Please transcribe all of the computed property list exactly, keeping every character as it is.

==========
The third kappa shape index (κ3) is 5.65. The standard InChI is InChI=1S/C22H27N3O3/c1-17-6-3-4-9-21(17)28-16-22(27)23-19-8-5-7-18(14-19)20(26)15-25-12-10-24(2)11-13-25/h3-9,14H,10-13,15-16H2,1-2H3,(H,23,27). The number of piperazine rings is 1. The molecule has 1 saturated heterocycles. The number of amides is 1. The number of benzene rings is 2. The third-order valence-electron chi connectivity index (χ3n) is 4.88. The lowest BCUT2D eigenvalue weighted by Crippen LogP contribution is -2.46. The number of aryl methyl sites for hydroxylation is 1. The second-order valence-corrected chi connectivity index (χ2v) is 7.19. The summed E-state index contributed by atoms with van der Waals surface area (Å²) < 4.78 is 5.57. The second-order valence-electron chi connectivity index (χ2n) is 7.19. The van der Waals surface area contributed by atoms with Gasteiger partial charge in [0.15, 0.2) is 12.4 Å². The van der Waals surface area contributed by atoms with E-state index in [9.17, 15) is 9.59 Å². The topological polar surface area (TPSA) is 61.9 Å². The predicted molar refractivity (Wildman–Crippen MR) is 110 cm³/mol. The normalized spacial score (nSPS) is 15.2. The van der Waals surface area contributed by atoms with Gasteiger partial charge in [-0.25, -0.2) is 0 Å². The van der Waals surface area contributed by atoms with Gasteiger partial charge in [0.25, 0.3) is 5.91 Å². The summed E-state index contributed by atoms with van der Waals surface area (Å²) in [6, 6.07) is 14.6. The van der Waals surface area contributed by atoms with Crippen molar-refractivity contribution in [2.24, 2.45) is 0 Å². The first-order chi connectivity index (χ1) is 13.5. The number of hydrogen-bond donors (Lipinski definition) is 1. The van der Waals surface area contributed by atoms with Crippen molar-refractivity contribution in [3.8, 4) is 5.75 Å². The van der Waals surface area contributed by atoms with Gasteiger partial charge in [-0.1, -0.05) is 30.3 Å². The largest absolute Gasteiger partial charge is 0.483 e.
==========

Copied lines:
The third kappa shape index (κ3) is 5.65. The standard InChI is InChI=1S/C22H27N3O3/c1-17-6-3-4-9-21(17)28-16-22(27)23-19-8-5-7-18(14-19)20(26)15-25-12-10-24(2)11-13-25/h3-9,14H,10-13,15-16H2,1-2H3,(H,23,27). The number of piperazine rings is 1. The molecule has 1 saturated heterocycles. The number of amides is 1. The number of benzene rings is 2. The third-order valence-electron chi connectivity index (χ3n) is 4.88. The lowest BCUT2D eigenvalue weighted by Crippen LogP contribution is -2.46. The number of aryl methyl sites for hydroxylation is 1. The second-order valence-corrected chi connectivity index (χ2v) is 7.19. The summed E-state index contributed by atoms with van der Waals surface area (Å²) < 4.78 is 5.57. The second-order valence-electron chi connectivity index (χ2n) is 7.19. The van der Waals surface area contributed by atoms with Gasteiger partial charge in [0.15, 0.2) is 12.4 Å². The van der Waals surface area contributed by atoms with E-state index in [9.17, 15) is 9.59 Å². The topological polar surface area (TPSA) is 61.9 Å². The predicted molar refractivity (Wildman–Crippen MR) is 110 cm³/mol. The normalized spacial score (nSPS) is 15.2. The van der Waals surface area contributed by atoms with Gasteiger partial charge in [-0.25, -0.2) is 0 Å². The van der Waals surface area contributed by atoms with Gasteiger partial charge in [0.25, 0.3) is 5.91 Å². The summed E-state index contributed by atoms with van der Waals surface area (Å²) in [6, 6.07) is 14.6. The van der Waals surface area contributed by atoms with Crippen molar-refractivity contribution in [2.24, 2.45) is 0 Å². The first-order chi connectivity index (χ1) is 13.5. The number of hydrogen-bond donors (Lipinski definition) is 1. The van der Waals surface area contributed by atoms with Crippen molar-refractivity contribution in [3.8, 4) is 5.75 Å². The van der Waals surface area contributed by atoms with Gasteiger partial charge in [-0.1, -0.05) is 30.3 Å². The largest absolute Gasteiger partial charge is 0.483 e.